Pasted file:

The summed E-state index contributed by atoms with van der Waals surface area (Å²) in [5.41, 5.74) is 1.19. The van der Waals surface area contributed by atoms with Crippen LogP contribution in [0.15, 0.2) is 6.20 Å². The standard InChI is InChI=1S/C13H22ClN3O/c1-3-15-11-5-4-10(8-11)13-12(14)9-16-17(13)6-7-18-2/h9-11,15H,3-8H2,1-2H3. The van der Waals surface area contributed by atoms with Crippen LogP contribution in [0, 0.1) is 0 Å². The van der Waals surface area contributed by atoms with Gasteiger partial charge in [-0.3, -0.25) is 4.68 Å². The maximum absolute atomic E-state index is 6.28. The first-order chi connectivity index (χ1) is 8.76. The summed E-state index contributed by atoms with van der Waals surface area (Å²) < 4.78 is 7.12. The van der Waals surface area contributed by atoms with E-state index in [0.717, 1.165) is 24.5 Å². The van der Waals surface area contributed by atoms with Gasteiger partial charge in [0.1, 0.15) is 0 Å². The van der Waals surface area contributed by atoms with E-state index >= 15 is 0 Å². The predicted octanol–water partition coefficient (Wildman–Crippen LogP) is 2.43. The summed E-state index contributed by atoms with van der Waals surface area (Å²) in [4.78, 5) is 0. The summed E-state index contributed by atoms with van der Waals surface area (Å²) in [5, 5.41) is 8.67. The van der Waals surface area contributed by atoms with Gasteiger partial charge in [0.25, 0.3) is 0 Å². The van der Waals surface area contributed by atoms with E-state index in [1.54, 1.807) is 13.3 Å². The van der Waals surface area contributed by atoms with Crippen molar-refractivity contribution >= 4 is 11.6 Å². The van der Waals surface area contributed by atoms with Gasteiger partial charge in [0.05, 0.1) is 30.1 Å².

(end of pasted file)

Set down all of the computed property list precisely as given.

The summed E-state index contributed by atoms with van der Waals surface area (Å²) in [5.41, 5.74) is 1.19. The van der Waals surface area contributed by atoms with Crippen LogP contribution in [0.15, 0.2) is 6.20 Å². The standard InChI is InChI=1S/C13H22ClN3O/c1-3-15-11-5-4-10(8-11)13-12(14)9-16-17(13)6-7-18-2/h9-11,15H,3-8H2,1-2H3. The van der Waals surface area contributed by atoms with Crippen LogP contribution in [0, 0.1) is 0 Å². The van der Waals surface area contributed by atoms with Gasteiger partial charge in [-0.3, -0.25) is 4.68 Å². The maximum absolute atomic E-state index is 6.28. The first-order chi connectivity index (χ1) is 8.76. The summed E-state index contributed by atoms with van der Waals surface area (Å²) < 4.78 is 7.12. The van der Waals surface area contributed by atoms with E-state index in [0.717, 1.165) is 24.5 Å². The van der Waals surface area contributed by atoms with Gasteiger partial charge in [0.1, 0.15) is 0 Å². The van der Waals surface area contributed by atoms with E-state index >= 15 is 0 Å². The predicted octanol–water partition coefficient (Wildman–Crippen LogP) is 2.43. The summed E-state index contributed by atoms with van der Waals surface area (Å²) in [4.78, 5) is 0. The summed E-state index contributed by atoms with van der Waals surface area (Å²) in [5, 5.41) is 8.67. The van der Waals surface area contributed by atoms with Gasteiger partial charge in [0.25, 0.3) is 0 Å². The van der Waals surface area contributed by atoms with E-state index in [1.54, 1.807) is 13.3 Å². The van der Waals surface area contributed by atoms with Crippen molar-refractivity contribution >= 4 is 11.6 Å². The van der Waals surface area contributed by atoms with Gasteiger partial charge in [0.05, 0.1) is 30.1 Å².